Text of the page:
Cibo Matto

Pom Pom: The Essential Cibo Matto | Warner Bros./Rhino
By MATT ASHARE  |  March 27, 2007
3.0 3.0 Stars
This kind of collection is made for bands like Cibo Matto whose expansive musical vision is spread across a petite discography (two albums and an EP, in this case) — you really can fit all of the hipster downtown NYC-by-way-of-Japan duo’s essential tracks on one disc without leaving anything out. Pom Pom is also well timed: Cibo Matto may have called it quits in 2001, but they were ahead of their time in their playfully omnivorous Gorillaz-style approach to pomo pop, borrowing from as far and wide as breakbeats, Bacharach, and Brazil to create pop confections somewhere just to the left of Beck. Yet for all the experimentalism of Yuka Honda’s mix-and-match productions, the songs here remain accessible. “Sugar Water,” with its trip-hop beat, æthereal vocal harmonies set back in the mix, and half-sung, half-spoken vocals delivered in Miho Hatori’s best little-girl voice, brings to mind Björk. Elsewhere, everything from hip-hop beats and scratching to nylon-string acoustic guitars helps create elaborate, melodic soundscapes for Hatori to sing in English, French, and Japanese about “Sci-Fi Wasabi” and what it takes to “Know Your Chicken.” Of the two previously unreleased tracks, only a Dan the Automator remix of “King of Silence” is revelatory — mostly because Dan and Hatori would go on to collaborate in the first version of Damon Albarn’s Gorillaz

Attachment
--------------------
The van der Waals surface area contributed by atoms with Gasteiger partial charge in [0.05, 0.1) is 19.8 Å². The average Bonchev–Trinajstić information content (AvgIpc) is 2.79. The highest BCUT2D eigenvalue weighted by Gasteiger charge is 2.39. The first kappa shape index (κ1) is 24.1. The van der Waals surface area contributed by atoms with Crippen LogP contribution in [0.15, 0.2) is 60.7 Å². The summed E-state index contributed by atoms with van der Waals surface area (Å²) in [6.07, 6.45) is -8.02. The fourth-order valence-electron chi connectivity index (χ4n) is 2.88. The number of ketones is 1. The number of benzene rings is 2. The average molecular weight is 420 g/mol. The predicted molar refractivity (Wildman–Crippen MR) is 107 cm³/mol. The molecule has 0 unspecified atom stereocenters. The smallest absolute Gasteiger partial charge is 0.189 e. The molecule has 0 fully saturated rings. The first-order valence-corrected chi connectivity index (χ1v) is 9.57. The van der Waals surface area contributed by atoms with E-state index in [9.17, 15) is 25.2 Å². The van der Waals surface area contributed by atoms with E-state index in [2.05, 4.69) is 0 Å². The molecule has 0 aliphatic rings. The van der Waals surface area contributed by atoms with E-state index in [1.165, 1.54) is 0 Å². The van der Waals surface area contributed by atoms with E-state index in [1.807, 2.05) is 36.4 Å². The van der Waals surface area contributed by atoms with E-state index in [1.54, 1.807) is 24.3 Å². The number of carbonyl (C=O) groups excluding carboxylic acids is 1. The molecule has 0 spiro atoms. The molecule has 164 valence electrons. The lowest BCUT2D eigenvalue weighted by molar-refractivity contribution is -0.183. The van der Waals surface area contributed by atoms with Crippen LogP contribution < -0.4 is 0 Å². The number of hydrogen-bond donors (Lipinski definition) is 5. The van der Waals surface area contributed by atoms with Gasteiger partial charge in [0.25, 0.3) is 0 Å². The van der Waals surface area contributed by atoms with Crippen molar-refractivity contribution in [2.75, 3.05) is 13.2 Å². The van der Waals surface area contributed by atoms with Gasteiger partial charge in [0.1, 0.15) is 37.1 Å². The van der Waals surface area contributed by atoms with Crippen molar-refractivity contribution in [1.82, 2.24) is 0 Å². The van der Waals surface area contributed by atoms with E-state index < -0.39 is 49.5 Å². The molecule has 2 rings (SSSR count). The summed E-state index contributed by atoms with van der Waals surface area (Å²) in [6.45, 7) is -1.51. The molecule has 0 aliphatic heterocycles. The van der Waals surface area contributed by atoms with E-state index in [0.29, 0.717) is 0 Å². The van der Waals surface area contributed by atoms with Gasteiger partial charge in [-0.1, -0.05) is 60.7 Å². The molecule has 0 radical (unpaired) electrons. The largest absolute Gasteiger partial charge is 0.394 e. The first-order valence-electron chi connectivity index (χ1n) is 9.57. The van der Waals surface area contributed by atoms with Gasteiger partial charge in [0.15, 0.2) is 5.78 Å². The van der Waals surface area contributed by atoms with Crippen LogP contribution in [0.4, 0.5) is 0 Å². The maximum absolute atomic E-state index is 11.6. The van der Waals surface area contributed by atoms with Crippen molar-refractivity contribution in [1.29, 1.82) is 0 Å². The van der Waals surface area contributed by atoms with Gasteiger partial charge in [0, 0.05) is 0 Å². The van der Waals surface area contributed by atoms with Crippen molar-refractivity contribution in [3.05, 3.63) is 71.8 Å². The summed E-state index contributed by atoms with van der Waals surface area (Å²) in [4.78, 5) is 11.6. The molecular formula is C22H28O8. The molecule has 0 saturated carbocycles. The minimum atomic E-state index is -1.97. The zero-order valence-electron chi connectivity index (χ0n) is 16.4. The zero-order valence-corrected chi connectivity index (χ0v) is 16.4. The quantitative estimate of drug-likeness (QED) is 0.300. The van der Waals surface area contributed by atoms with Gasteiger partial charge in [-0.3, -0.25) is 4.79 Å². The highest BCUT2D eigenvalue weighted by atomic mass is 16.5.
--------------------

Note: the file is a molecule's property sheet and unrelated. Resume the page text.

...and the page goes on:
Related: On the racks: October 24, 2006, The tasty return of Cibo Matto, Gorillaz in the midst, More more >
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